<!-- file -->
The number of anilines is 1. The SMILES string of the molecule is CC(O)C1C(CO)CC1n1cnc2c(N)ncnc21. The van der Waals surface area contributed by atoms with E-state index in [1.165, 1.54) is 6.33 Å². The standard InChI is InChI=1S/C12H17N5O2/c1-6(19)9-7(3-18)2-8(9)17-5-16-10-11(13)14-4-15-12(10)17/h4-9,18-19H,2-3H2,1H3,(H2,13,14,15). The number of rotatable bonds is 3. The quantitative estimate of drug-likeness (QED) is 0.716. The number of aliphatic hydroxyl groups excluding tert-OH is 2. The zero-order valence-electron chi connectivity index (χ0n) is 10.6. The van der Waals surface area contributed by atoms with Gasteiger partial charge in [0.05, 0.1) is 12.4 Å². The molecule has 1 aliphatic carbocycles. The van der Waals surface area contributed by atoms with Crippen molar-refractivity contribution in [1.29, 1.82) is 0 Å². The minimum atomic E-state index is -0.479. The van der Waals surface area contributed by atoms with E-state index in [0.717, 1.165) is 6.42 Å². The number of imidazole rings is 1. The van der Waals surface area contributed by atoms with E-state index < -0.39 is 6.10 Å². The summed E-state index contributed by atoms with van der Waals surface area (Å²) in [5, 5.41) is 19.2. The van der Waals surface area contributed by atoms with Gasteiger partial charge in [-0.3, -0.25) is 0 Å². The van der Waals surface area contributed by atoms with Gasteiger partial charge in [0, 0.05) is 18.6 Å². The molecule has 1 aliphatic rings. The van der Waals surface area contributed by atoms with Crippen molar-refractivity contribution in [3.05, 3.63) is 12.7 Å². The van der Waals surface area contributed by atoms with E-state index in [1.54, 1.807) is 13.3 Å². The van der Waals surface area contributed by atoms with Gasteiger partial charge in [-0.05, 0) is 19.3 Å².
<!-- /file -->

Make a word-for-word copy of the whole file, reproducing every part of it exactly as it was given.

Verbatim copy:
The number of anilines is 1. The SMILES string of the molecule is CC(O)C1C(CO)CC1n1cnc2c(N)ncnc21. The van der Waals surface area contributed by atoms with E-state index in [1.165, 1.54) is 6.33 Å². The standard InChI is InChI=1S/C12H17N5O2/c1-6(19)9-7(3-18)2-8(9)17-5-16-10-11(13)14-4-15-12(10)17/h4-9,18-19H,2-3H2,1H3,(H2,13,14,15). The number of rotatable bonds is 3. The quantitative estimate of drug-likeness (QED) is 0.716. The number of aliphatic hydroxyl groups excluding tert-OH is 2. The zero-order valence-electron chi connectivity index (χ0n) is 10.6. The van der Waals surface area contributed by atoms with Gasteiger partial charge in [0.05, 0.1) is 12.4 Å². The molecule has 1 aliphatic carbocycles. The van der Waals surface area contributed by atoms with Crippen molar-refractivity contribution in [1.29, 1.82) is 0 Å². The minimum atomic E-state index is -0.479. The van der Waals surface area contributed by atoms with E-state index in [0.717, 1.165) is 6.42 Å². The number of imidazole rings is 1. The van der Waals surface area contributed by atoms with E-state index < -0.39 is 6.10 Å². The summed E-state index contributed by atoms with van der Waals surface area (Å²) in [5, 5.41) is 19.2. The van der Waals surface area contributed by atoms with Gasteiger partial charge in [-0.3, -0.25) is 0 Å². The van der Waals surface area contributed by atoms with Gasteiger partial charge in [0, 0.05) is 18.6 Å². The molecule has 1 aliphatic rings. The van der Waals surface area contributed by atoms with Crippen molar-refractivity contribution in [3.05, 3.63) is 12.7 Å². The van der Waals surface area contributed by atoms with E-state index in [1.54, 1.807) is 13.3 Å². The van der Waals surface area contributed by atoms with Gasteiger partial charge in [-0.05, 0) is 19.3 Å².